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Identifying community factors associated with risky alcohol consumption and alcohol-related crime in regional NSW Courtney Breen, Anthony Shakeshaft, Richard.

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Presentation on theme: "Identifying community factors associated with risky alcohol consumption and alcohol-related crime in regional NSW Courtney Breen, Anthony Shakeshaft, Richard."— Presentation transcript:

1 Identifying community factors associated with risky alcohol consumption and alcohol-related crime in regional NSW Courtney Breen, Anthony Shakeshaft, Richard Mattick, Rob Sanson-Fisher, Cate D’Este

2 Alcohol consumption and harm Costs of alcohol substantial, second only to tobacco:  Collins & Lapsley, 2008  Laslett et al, 2010 Alcohol research in regional Australia (Miller et al. 2010):  Limited  Harms appear disproportionately high Aims:  Do regional communities differ from each other?  Do community characteristics predict rates of consumption and harm?

3 Alcohol Action in Rural Communities - AARC RCT to reduce alcohol-related harm at the community level Selection criteria:  Population approximately 5,000 – 15,000  At least 100km from a regional / metro centre  At least 100km between experimental and control towns 10 matched pairs in NSW:  Population size  Age and gender distribution  Proportion indigenous One randomly allocated to experimental condition

4 Alcohol Action in Rural Communities (AARC) Grafton Inverell Kempsey Gunnedah Sydney Parkes Forbes Griffith Leeton Tumut Corowa

5 AARC Survey Baseline data Postal survey in 2005 Random sample residents from the electoral roll (aged 18-62) Cochrane methods to optimise response rate, 39% (comparable to NDSHS) Data weighted to reflect gender and age distribution of each town (N=2977)

6 AARC survey sample, N=2977 Mean (SD) Age40 (12) n%(95%CI) Male – 52 Indigenous With post school qualification – 49 Unemployed Married/de facto – 71 Household income >=700 per week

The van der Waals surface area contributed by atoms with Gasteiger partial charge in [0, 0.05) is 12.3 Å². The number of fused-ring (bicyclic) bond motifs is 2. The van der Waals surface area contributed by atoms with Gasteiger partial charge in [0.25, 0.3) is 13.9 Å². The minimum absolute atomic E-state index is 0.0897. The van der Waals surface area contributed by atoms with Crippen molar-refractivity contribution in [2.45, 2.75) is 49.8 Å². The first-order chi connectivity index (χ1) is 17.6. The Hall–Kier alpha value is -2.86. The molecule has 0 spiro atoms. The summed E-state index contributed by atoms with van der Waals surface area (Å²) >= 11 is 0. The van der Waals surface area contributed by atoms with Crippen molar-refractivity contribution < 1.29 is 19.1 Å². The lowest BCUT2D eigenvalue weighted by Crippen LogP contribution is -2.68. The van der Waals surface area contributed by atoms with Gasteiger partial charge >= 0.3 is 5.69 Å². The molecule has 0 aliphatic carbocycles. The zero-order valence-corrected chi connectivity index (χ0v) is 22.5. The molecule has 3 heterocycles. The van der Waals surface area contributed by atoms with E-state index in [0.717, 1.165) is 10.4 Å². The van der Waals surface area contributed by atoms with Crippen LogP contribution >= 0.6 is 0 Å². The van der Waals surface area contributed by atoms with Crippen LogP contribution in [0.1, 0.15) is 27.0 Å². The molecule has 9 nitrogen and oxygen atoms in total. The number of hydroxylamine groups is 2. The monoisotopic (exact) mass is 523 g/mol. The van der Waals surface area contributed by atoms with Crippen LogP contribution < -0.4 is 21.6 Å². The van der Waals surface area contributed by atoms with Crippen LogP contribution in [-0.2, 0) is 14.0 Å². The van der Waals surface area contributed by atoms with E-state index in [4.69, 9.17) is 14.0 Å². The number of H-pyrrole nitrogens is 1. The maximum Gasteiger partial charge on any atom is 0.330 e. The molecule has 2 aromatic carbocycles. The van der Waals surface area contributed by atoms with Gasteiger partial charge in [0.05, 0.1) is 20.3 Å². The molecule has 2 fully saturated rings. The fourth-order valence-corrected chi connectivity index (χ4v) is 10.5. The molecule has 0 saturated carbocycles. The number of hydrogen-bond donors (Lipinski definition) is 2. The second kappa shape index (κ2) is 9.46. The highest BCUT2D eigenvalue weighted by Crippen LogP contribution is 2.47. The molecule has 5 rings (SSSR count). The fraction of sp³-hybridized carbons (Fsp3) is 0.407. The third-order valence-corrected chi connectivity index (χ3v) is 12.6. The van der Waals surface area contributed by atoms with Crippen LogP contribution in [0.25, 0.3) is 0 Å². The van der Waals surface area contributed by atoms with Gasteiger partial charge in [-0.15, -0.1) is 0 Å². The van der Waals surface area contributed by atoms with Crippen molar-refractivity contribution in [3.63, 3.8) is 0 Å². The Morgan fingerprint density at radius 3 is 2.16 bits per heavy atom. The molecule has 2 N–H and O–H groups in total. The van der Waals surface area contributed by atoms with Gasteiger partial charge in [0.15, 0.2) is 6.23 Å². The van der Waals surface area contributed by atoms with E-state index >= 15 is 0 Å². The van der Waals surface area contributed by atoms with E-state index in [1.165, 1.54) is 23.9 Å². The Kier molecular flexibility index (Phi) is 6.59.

7 Self- reported alcohol consumption and harm Drinking at risky levels for harm in the long term  Males – 29 or more standard drinks per week  Females – 15 or more standard drinks per week Drinking at risky levels for harm in short term  Males – more than 6 standard drinks on any one occasion  Females – more than 4 standard drinks on any one occasion Identified as harmful or hazardous on the The Alcohol Use Disorders Identification Test (AUDIT)  Score >=8

8 Alcohol consumption and harm

9 Are there differences in alcohol consumption between communities? What accounts for the differences? Mixed models (multi-level models)  Control for clustering within communities (inds in communities more similar)  Allows analysis of both individual and community factors

10 Individual factors Age Gender Ethnicity Country of birth Marital status Income Education Employment Health score Community factors Proportion young males (ABS census) Proportion indigenous (ABS census) Socio-Economic Indexes For Areas (SEIFA) Accessibility/Remoteness Index of Australia (ARIA) Rate licensed premises / pop - hotels and clubs - retailers and wholesalers - other licensed premises Rate GPs / pop Rate police / pop

11 Findings: individual and community correlates RISK OF HARM IN THE LONG TERM HIGHER FOR: Individual - male, unmarried, those with worse subjective health. Communities with - more GPs, fewer police RISK OF HARM IN THE SHORT TERM HIGHER FOR: Individual - younger, unmarried, non-indigenous, Australian born, higher incomes Communities with - more hotels and clubs AUDIT Individual - younger, male, unmarried, Australian born, higher incomes

12 Alcohol related crime – routinely collected data Incidents reported to /detected by police (BOCSAR) – Proxy of alcohol related crime Ratio = alcohol related crimes at alcohol-related times same crimes at non alcohol-related times Assaults, malicious damage, street offences

13 Alcohol-related crime,

14 Alcohol-related crime and community factors There are differences between communities in alcohol-related crime Community factors associated with higher risk of crime: - Greater socioeconomic advantage - More GP’s / population (loading on income, hopefully!) - More pubs/clubs / population

15 Limitations Sample size – 20 communities limited, but enough individual data Cross sectional survey / correlations - does not necessarily mean causality Response rate of 39%, but samples weighted Other community characteristics could be considered? Limited to medium size regional communities, but other analyses show differences between Sydney LGAs (Shakeshaft et al, 2010).

16 Conclusions Regional communities differ in their rates of alcohol consumption and crime Individual and community factors are associated with alcohol consumption and crime Target those communities at highest risk of specific types of risky consumption and crime, rather than similar interventions across all communities


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